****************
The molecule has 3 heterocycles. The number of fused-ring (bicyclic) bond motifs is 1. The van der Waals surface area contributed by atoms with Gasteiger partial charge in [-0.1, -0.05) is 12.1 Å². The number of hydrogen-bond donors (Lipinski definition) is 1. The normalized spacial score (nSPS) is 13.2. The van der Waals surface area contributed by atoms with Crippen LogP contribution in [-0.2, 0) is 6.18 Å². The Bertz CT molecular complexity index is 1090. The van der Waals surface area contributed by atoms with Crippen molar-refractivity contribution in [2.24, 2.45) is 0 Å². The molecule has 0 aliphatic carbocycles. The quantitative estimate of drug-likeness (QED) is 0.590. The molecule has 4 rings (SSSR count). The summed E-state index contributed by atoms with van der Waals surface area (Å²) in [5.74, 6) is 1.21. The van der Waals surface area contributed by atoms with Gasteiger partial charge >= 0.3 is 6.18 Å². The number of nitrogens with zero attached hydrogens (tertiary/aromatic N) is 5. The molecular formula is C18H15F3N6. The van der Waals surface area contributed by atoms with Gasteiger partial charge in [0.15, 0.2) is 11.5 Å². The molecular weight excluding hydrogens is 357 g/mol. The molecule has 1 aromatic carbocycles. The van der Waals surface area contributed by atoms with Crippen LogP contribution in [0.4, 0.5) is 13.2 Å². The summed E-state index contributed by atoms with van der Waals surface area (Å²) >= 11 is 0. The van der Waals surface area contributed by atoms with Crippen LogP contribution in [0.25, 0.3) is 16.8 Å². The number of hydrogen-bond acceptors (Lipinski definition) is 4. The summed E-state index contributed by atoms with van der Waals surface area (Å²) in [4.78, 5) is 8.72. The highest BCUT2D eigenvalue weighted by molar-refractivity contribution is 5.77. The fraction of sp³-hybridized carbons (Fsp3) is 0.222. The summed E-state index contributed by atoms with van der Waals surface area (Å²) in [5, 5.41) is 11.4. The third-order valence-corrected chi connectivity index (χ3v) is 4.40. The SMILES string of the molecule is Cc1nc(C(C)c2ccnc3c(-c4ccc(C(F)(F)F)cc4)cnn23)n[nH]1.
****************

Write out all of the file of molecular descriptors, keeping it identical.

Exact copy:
The molecule has 3 heterocycles. The number of fused-ring (bicyclic) bond motifs is 1. The van der Waals surface area contributed by atoms with Gasteiger partial charge in [-0.1, -0.05) is 12.1 Å². The number of hydrogen-bond donors (Lipinski definition) is 1. The normalized spacial score (nSPS) is 13.2. The van der Waals surface area contributed by atoms with Crippen LogP contribution in [-0.2, 0) is 6.18 Å². The Bertz CT molecular complexity index is 1090. The van der Waals surface area contributed by atoms with Crippen molar-refractivity contribution in [2.24, 2.45) is 0 Å². The molecule has 0 aliphatic carbocycles. The quantitative estimate of drug-likeness (QED) is 0.590. The molecule has 4 rings (SSSR count). The summed E-state index contributed by atoms with van der Waals surface area (Å²) in [5.74, 6) is 1.21. The van der Waals surface area contributed by atoms with Gasteiger partial charge >= 0.3 is 6.18 Å². The number of nitrogens with zero attached hydrogens (tertiary/aromatic N) is 5. The molecular formula is C18H15F3N6. The van der Waals surface area contributed by atoms with Gasteiger partial charge in [0.15, 0.2) is 11.5 Å². The molecular weight excluding hydrogens is 357 g/mol. The molecule has 1 aromatic carbocycles. The van der Waals surface area contributed by atoms with Crippen LogP contribution in [0.4, 0.5) is 13.2 Å². The summed E-state index contributed by atoms with van der Waals surface area (Å²) >= 11 is 0. The van der Waals surface area contributed by atoms with Crippen LogP contribution in [0.25, 0.3) is 16.8 Å². The number of hydrogen-bond acceptors (Lipinski definition) is 4. The summed E-state index contributed by atoms with van der Waals surface area (Å²) in [4.78, 5) is 8.72. The highest BCUT2D eigenvalue weighted by molar-refractivity contribution is 5.77. The fraction of sp³-hybridized carbons (Fsp3) is 0.222. The summed E-state index contributed by atoms with van der Waals surface area (Å²) in [5, 5.41) is 11.4. The third-order valence-corrected chi connectivity index (χ3v) is 4.40. The SMILES string of the molecule is Cc1nc(C(C)c2ccnc3c(-c4ccc(C(F)(F)F)cc4)cnn23)n[nH]1.